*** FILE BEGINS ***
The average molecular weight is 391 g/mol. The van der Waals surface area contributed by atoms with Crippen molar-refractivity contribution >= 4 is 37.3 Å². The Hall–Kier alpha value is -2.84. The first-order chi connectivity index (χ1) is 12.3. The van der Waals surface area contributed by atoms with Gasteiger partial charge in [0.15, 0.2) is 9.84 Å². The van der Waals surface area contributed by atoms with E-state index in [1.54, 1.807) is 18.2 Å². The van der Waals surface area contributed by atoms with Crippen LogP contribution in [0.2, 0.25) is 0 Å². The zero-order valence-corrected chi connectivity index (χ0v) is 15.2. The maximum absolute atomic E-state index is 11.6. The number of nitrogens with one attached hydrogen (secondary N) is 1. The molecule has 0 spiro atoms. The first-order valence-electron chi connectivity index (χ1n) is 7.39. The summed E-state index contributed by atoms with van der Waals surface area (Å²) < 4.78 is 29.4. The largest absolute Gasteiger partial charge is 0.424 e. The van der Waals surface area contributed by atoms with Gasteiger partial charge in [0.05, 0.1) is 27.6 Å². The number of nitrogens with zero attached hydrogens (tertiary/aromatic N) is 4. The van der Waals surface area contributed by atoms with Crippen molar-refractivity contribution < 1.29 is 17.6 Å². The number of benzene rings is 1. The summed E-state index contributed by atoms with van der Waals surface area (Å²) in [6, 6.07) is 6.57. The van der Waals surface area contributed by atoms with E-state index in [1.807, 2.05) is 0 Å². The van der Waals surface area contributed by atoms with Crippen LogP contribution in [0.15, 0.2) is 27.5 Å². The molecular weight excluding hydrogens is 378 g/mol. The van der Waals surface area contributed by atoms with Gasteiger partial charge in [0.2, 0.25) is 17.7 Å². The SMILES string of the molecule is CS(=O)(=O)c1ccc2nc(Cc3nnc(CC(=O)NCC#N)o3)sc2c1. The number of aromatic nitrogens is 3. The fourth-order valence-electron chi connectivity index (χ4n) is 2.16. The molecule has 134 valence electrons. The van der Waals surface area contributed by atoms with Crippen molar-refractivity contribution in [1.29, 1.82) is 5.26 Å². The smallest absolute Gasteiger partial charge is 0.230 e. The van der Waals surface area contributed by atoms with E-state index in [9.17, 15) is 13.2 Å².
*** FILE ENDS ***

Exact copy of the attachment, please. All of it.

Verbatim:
The average molecular weight is 391 g/mol. The van der Waals surface area contributed by atoms with Crippen molar-refractivity contribution >= 4 is 37.3 Å². The Hall–Kier alpha value is -2.84. The first-order chi connectivity index (χ1) is 12.3. The van der Waals surface area contributed by atoms with Gasteiger partial charge in [0.15, 0.2) is 9.84 Å². The van der Waals surface area contributed by atoms with E-state index in [1.54, 1.807) is 18.2 Å². The van der Waals surface area contributed by atoms with Crippen LogP contribution in [0.2, 0.25) is 0 Å². The zero-order valence-corrected chi connectivity index (χ0v) is 15.2. The maximum absolute atomic E-state index is 11.6. The number of nitrogens with one attached hydrogen (secondary N) is 1. The molecule has 0 spiro atoms. The first-order valence-electron chi connectivity index (χ1n) is 7.39. The summed E-state index contributed by atoms with van der Waals surface area (Å²) < 4.78 is 29.4. The largest absolute Gasteiger partial charge is 0.424 e. The van der Waals surface area contributed by atoms with Gasteiger partial charge in [0.05, 0.1) is 27.6 Å². The number of nitrogens with zero attached hydrogens (tertiary/aromatic N) is 4. The van der Waals surface area contributed by atoms with Crippen molar-refractivity contribution < 1.29 is 17.6 Å². The number of benzene rings is 1. The summed E-state index contributed by atoms with van der Waals surface area (Å²) in [6, 6.07) is 6.57. The van der Waals surface area contributed by atoms with E-state index in [1.807, 2.05) is 0 Å². The van der Waals surface area contributed by atoms with Crippen LogP contribution in [0.15, 0.2) is 27.5 Å². The molecular weight excluding hydrogens is 378 g/mol. The van der Waals surface area contributed by atoms with Gasteiger partial charge in [0.2, 0.25) is 17.7 Å². The SMILES string of the molecule is CS(=O)(=O)c1ccc2nc(Cc3nnc(CC(=O)NCC#N)o3)sc2c1. The number of aromatic nitrogens is 3. The fourth-order valence-electron chi connectivity index (χ4n) is 2.16. The molecule has 134 valence electrons. The van der Waals surface area contributed by atoms with Crippen molar-refractivity contribution in [1.29, 1.82) is 5.26 Å². The smallest absolute Gasteiger partial charge is 0.230 e. The van der Waals surface area contributed by atoms with E-state index in [9.17, 15) is 13.2 Å².